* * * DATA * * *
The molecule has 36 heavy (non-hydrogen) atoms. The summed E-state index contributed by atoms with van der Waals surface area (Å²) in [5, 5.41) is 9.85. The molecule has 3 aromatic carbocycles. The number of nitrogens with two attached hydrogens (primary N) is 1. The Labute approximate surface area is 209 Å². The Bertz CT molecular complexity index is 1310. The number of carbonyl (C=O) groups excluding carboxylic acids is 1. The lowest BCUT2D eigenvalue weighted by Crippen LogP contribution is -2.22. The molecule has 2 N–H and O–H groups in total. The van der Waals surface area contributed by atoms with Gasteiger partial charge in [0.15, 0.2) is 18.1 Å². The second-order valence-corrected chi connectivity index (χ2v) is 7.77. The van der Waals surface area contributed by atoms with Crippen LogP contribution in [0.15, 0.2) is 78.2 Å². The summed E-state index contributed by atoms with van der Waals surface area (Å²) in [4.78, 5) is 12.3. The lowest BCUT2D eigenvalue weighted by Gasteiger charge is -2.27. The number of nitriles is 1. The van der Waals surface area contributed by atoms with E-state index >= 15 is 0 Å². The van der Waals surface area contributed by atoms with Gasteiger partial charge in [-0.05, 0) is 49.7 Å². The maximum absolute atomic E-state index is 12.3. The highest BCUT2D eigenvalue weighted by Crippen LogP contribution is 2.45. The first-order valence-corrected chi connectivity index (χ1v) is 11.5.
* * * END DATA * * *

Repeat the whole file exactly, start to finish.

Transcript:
The molecule has 36 heavy (non-hydrogen) atoms. The summed E-state index contributed by atoms with van der Waals surface area (Å²) in [5, 5.41) is 9.85. The molecule has 3 aromatic carbocycles. The number of nitrogens with two attached hydrogens (primary N) is 1. The Labute approximate surface area is 209 Å². The Bertz CT molecular complexity index is 1310. The number of carbonyl (C=O) groups excluding carboxylic acids is 1. The lowest BCUT2D eigenvalue weighted by Crippen LogP contribution is -2.22. The molecule has 2 N–H and O–H groups in total. The van der Waals surface area contributed by atoms with Gasteiger partial charge in [0.15, 0.2) is 18.1 Å². The second-order valence-corrected chi connectivity index (χ2v) is 7.77. The van der Waals surface area contributed by atoms with Crippen LogP contribution in [0.15, 0.2) is 78.2 Å². The summed E-state index contributed by atoms with van der Waals surface area (Å²) in [4.78, 5) is 12.3. The lowest BCUT2D eigenvalue weighted by Gasteiger charge is -2.27. The number of nitriles is 1. The van der Waals surface area contributed by atoms with E-state index >= 15 is 0 Å². The van der Waals surface area contributed by atoms with Gasteiger partial charge in [-0.05, 0) is 49.7 Å². The maximum absolute atomic E-state index is 12.3. The highest BCUT2D eigenvalue weighted by Crippen LogP contribution is 2.45. The first-order valence-corrected chi connectivity index (χ1v) is 11.5.